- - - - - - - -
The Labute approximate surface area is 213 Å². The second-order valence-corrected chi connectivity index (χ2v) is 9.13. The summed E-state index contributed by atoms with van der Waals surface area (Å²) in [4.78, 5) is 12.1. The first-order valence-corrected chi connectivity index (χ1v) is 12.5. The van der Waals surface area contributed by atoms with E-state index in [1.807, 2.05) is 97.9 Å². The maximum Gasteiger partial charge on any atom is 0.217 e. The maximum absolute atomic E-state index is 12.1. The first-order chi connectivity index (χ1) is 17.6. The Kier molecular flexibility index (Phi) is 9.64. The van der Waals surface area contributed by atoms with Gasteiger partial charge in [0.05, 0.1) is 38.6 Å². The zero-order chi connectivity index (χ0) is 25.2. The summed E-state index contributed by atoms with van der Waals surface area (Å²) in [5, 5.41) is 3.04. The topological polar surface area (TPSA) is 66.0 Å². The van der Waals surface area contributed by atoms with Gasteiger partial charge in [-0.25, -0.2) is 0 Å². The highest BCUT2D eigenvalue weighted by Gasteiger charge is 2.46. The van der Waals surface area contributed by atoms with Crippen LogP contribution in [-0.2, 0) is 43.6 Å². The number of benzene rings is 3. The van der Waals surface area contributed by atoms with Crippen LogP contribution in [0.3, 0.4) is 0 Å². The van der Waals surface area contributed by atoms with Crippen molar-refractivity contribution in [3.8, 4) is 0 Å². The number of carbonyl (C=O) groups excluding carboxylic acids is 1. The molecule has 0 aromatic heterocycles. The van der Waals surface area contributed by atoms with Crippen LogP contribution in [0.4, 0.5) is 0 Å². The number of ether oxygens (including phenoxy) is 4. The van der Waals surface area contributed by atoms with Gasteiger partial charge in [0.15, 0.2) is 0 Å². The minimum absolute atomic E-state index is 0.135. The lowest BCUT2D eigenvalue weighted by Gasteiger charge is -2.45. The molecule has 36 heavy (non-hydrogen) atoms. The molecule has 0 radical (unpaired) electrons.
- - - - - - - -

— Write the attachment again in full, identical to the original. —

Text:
The Labute approximate surface area is 213 Å². The second-order valence-corrected chi connectivity index (χ2v) is 9.13. The summed E-state index contributed by atoms with van der Waals surface area (Å²) in [4.78, 5) is 12.1. The first-order valence-corrected chi connectivity index (χ1v) is 12.5. The van der Waals surface area contributed by atoms with E-state index in [1.807, 2.05) is 97.9 Å². The maximum Gasteiger partial charge on any atom is 0.217 e. The maximum absolute atomic E-state index is 12.1. The first-order chi connectivity index (χ1) is 17.6. The Kier molecular flexibility index (Phi) is 9.64. The van der Waals surface area contributed by atoms with Gasteiger partial charge in [0.05, 0.1) is 38.6 Å². The zero-order chi connectivity index (χ0) is 25.2. The summed E-state index contributed by atoms with van der Waals surface area (Å²) in [5, 5.41) is 3.04. The topological polar surface area (TPSA) is 66.0 Å². The van der Waals surface area contributed by atoms with Gasteiger partial charge in [-0.25, -0.2) is 0 Å². The highest BCUT2D eigenvalue weighted by Gasteiger charge is 2.46. The van der Waals surface area contributed by atoms with Crippen LogP contribution in [-0.2, 0) is 43.6 Å². The number of benzene rings is 3. The van der Waals surface area contributed by atoms with Crippen LogP contribution in [0.3, 0.4) is 0 Å². The van der Waals surface area contributed by atoms with Crippen molar-refractivity contribution in [3.8, 4) is 0 Å². The number of carbonyl (C=O) groups excluding carboxylic acids is 1. The molecule has 0 aromatic heterocycles. The van der Waals surface area contributed by atoms with Crippen LogP contribution in [0.4, 0.5) is 0 Å². The number of ether oxygens (including phenoxy) is 4. The van der Waals surface area contributed by atoms with Gasteiger partial charge in [0.15, 0.2) is 0 Å². The minimum absolute atomic E-state index is 0.135. The lowest BCUT2D eigenvalue weighted by Gasteiger charge is -2.45. The molecule has 36 heavy (non-hydrogen) atoms. The molecule has 0 radical (unpaired) electrons.